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The importance of vitamin D for runners


It is widely known that consuming a colourful diet, rich in diversity and flavour, is the best way in which to meet our micronutrient needs and function at our optimum.


However, as the days get shorter and the trees start to change colour, there is one nutrient in particular that becomes difficult to obtain from our external environment.


Vitamin D can be synthesised by our skin when exposed to sunlight (around 30 minutes daily exposure to face, hands and arms without the protection of sun cream is thought to be adequate for the majority of people).


During the winter months in the UK, the levels of ultraviolet B radiation in sunlight are no longer sufficient for this process to take place, so it is a good idea to get it elsewhere.


Vitamin D can be found in some foods


Oily fish, such as salmon and mackerel, is a good source, but this is not eaten regularly by most people, let alone daily. Egg yolks are another, but one egg contains only approximately 5% of your daily vitamin D requirement. Some breakfast cereals may also be fortified in small amounts. How about some liver? Anyone?


It is very difficult to achieve a sufficient intake through food alone, with so few sources. This is why Public Health England and the NHS recommend that everyone takes a 10μg or 400IU supplement daily from the age of 1 between the months of October and April in the UK.


So why is vitamin D important?


Vitamin D is vital for bone health.


Our bones are constantly being both broken down and reformed in a process called remodelling.


During developmental years, bone density should be gradually increasing.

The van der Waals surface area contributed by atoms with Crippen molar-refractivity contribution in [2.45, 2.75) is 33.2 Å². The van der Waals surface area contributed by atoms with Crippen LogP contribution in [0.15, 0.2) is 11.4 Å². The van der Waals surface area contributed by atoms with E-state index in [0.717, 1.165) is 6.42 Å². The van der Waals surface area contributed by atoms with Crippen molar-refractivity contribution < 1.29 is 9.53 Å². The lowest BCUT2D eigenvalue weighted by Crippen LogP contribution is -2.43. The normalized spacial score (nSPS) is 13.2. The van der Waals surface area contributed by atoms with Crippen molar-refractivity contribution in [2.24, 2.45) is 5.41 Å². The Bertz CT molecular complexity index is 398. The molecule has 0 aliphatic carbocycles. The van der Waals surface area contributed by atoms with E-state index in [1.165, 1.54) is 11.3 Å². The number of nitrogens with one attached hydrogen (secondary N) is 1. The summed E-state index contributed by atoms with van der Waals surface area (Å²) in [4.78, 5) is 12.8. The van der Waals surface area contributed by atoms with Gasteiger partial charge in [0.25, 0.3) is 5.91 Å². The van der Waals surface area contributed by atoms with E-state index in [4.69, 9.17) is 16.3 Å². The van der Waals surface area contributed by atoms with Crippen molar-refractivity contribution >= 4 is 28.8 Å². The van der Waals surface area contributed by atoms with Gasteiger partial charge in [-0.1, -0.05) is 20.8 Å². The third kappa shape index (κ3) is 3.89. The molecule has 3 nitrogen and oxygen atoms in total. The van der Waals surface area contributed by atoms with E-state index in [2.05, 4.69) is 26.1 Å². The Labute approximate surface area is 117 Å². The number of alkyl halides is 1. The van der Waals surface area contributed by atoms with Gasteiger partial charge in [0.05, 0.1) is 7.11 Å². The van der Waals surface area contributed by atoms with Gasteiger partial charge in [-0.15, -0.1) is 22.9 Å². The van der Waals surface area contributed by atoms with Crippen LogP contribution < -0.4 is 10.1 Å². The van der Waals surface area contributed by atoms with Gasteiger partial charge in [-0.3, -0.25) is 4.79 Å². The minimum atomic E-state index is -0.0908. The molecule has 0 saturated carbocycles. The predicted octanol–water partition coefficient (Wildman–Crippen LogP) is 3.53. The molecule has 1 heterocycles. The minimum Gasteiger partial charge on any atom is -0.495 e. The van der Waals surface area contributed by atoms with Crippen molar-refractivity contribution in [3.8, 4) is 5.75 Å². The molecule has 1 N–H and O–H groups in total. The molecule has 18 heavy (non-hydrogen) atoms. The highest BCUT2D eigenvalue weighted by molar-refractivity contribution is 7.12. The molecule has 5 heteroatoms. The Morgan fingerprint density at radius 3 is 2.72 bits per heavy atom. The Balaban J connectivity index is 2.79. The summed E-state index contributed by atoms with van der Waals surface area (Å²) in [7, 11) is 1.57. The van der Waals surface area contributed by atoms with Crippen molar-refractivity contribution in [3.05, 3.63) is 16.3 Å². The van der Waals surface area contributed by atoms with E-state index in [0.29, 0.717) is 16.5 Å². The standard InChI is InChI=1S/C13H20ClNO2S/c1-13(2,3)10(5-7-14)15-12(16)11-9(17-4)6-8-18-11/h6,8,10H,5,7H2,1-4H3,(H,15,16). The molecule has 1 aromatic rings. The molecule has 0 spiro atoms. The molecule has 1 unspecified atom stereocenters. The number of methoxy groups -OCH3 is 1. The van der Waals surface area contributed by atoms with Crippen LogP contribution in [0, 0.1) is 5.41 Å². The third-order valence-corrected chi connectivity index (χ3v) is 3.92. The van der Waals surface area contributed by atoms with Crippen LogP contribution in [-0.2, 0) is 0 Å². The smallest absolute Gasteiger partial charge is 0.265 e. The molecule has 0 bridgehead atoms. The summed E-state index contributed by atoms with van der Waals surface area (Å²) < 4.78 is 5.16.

At age 30-35, we reach our individual peak bone mass, a figure largely determined by nutrition and activity levels during childhood and adolescence.


From this age onwards, bone density very gradually decreases as slightly more bone is lost than gained. This process can be slowed through exercise and diet.


Bones and teeth hold 99% of the body’s calcium. Calcium has important uses within the body, such as being a key player in muscle contraction and nerve impulses. If the body has insufficient calcium to carry out bodily functions, it will take from the reservoir we store in our bones. Therefore, adequate calcium intake is necessary to maintain as much bone density as possible as we age.


But where does vitamin D come in?


Vitamin D regulates calcium uptake by maximising the number of transporters and receptors in the gut lining, enabling the absorption of calcium from digested food into the blood stream.


So, adequate vitamin D is necessary to ensure we can uptake enough calcium (obviously dependant on adequate calcium in the diet).


Consequences of insufficient vitamin D